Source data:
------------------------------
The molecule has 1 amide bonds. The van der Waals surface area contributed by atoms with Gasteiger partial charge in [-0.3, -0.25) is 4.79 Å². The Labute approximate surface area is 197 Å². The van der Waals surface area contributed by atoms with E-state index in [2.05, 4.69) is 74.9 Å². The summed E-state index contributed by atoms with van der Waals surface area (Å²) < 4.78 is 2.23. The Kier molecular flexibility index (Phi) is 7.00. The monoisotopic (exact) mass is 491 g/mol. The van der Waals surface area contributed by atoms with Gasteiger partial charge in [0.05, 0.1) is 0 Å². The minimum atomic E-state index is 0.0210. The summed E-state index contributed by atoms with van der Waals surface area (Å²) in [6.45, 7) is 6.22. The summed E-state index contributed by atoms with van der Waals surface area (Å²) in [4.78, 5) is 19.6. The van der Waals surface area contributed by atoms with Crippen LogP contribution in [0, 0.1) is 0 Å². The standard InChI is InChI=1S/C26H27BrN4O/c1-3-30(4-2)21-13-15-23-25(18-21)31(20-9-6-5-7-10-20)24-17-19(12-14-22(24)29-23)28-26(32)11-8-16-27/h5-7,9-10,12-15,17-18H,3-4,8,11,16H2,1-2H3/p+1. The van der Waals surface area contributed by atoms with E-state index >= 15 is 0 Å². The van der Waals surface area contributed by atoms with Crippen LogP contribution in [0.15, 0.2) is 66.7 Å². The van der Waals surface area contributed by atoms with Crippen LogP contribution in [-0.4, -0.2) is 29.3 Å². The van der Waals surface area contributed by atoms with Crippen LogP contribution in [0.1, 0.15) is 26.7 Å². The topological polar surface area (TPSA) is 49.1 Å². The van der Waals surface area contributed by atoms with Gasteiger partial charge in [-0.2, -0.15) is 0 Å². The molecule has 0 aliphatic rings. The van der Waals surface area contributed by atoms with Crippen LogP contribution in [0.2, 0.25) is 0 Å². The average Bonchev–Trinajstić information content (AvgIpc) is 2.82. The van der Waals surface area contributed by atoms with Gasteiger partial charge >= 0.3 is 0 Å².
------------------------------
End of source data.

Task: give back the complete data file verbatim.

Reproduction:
The molecule has 1 amide bonds. The van der Waals surface area contributed by atoms with Gasteiger partial charge in [-0.3, -0.25) is 4.79 Å². The Labute approximate surface area is 197 Å². The van der Waals surface area contributed by atoms with E-state index in [2.05, 4.69) is 74.9 Å². The summed E-state index contributed by atoms with van der Waals surface area (Å²) < 4.78 is 2.23. The Kier molecular flexibility index (Phi) is 7.00. The monoisotopic (exact) mass is 491 g/mol. The van der Waals surface area contributed by atoms with Gasteiger partial charge in [0.05, 0.1) is 0 Å². The minimum atomic E-state index is 0.0210. The summed E-state index contributed by atoms with van der Waals surface area (Å²) in [6.45, 7) is 6.22. The summed E-state index contributed by atoms with van der Waals surface area (Å²) in [4.78, 5) is 19.6. The van der Waals surface area contributed by atoms with Crippen LogP contribution in [0, 0.1) is 0 Å². The standard InChI is InChI=1S/C26H27BrN4O/c1-3-30(4-2)21-13-15-23-25(18-21)31(20-9-6-5-7-10-20)24-17-19(12-14-22(24)29-23)28-26(32)11-8-16-27/h5-7,9-10,12-15,17-18H,3-4,8,11,16H2,1-2H3/p+1. The van der Waals surface area contributed by atoms with E-state index >= 15 is 0 Å². The van der Waals surface area contributed by atoms with Crippen LogP contribution in [0.15, 0.2) is 66.7 Å². The van der Waals surface area contributed by atoms with Crippen LogP contribution in [-0.4, -0.2) is 29.3 Å². The van der Waals surface area contributed by atoms with Crippen LogP contribution in [0.1, 0.15) is 26.7 Å². The topological polar surface area (TPSA) is 49.1 Å². The van der Waals surface area contributed by atoms with Gasteiger partial charge in [-0.2, -0.15) is 0 Å². The molecule has 0 aliphatic rings. The van der Waals surface area contributed by atoms with Crippen LogP contribution in [0.2, 0.25) is 0 Å². The average Bonchev–Trinajstić information content (AvgIpc) is 2.82. The van der Waals surface area contributed by atoms with Gasteiger partial charge >= 0.3 is 0 Å².